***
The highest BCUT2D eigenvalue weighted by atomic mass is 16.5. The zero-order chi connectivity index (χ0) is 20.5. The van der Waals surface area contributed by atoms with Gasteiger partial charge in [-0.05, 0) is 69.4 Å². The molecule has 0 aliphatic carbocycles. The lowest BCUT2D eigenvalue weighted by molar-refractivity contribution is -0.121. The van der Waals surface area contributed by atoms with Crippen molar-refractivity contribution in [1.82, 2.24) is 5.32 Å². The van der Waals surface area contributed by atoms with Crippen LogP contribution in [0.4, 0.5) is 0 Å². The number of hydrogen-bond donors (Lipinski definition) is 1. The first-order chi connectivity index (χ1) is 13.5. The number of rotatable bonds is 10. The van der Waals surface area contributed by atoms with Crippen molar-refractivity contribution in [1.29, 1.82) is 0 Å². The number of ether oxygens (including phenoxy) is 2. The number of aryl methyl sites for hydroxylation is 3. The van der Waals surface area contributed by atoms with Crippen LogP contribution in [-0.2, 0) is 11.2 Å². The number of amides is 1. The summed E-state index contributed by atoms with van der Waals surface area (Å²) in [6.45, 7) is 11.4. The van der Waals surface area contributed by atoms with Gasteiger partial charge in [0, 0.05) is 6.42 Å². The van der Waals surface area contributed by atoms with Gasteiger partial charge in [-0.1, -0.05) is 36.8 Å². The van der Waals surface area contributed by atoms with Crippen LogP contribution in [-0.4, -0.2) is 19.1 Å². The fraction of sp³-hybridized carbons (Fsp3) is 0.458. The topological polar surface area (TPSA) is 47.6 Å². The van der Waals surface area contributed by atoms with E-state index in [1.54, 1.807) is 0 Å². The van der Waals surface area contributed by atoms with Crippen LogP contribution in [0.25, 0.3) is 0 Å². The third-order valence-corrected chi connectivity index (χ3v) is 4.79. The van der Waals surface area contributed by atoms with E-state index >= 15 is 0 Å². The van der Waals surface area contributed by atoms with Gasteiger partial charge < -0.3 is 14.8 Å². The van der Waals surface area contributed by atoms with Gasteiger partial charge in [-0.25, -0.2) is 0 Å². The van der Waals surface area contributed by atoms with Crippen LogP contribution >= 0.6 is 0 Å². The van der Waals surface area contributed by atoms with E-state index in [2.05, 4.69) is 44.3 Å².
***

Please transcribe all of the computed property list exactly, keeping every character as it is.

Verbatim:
The highest BCUT2D eigenvalue weighted by atomic mass is 16.5. The zero-order chi connectivity index (χ0) is 20.5. The van der Waals surface area contributed by atoms with Gasteiger partial charge in [-0.05, 0) is 69.4 Å². The molecule has 0 aliphatic carbocycles. The lowest BCUT2D eigenvalue weighted by molar-refractivity contribution is -0.121. The van der Waals surface area contributed by atoms with Crippen molar-refractivity contribution in [1.82, 2.24) is 5.32 Å². The van der Waals surface area contributed by atoms with Crippen LogP contribution in [0.4, 0.5) is 0 Å². The number of hydrogen-bond donors (Lipinski definition) is 1. The first-order chi connectivity index (χ1) is 13.5. The number of rotatable bonds is 10. The van der Waals surface area contributed by atoms with Crippen molar-refractivity contribution in [1.29, 1.82) is 0 Å². The number of ether oxygens (including phenoxy) is 2. The number of aryl methyl sites for hydroxylation is 3. The van der Waals surface area contributed by atoms with Crippen LogP contribution in [-0.2, 0) is 11.2 Å². The number of amides is 1. The summed E-state index contributed by atoms with van der Waals surface area (Å²) in [6.45, 7) is 11.4. The van der Waals surface area contributed by atoms with Gasteiger partial charge in [0, 0.05) is 6.42 Å². The van der Waals surface area contributed by atoms with Gasteiger partial charge in [-0.1, -0.05) is 36.8 Å². The van der Waals surface area contributed by atoms with Crippen LogP contribution in [-0.4, -0.2) is 19.1 Å². The fraction of sp³-hybridized carbons (Fsp3) is 0.458. The topological polar surface area (TPSA) is 47.6 Å². The van der Waals surface area contributed by atoms with E-state index in [1.54, 1.807) is 0 Å². The van der Waals surface area contributed by atoms with Crippen LogP contribution in [0.25, 0.3) is 0 Å². The third-order valence-corrected chi connectivity index (χ3v) is 4.79. The van der Waals surface area contributed by atoms with E-state index >= 15 is 0 Å². The van der Waals surface area contributed by atoms with Gasteiger partial charge < -0.3 is 14.8 Å². The van der Waals surface area contributed by atoms with Gasteiger partial charge in [-0.25, -0.2) is 0 Å². The van der Waals surface area contributed by atoms with Crippen LogP contribution >= 0.6 is 0 Å². The van der Waals surface area contributed by atoms with E-state index in [2.05, 4.69) is 44.3 Å².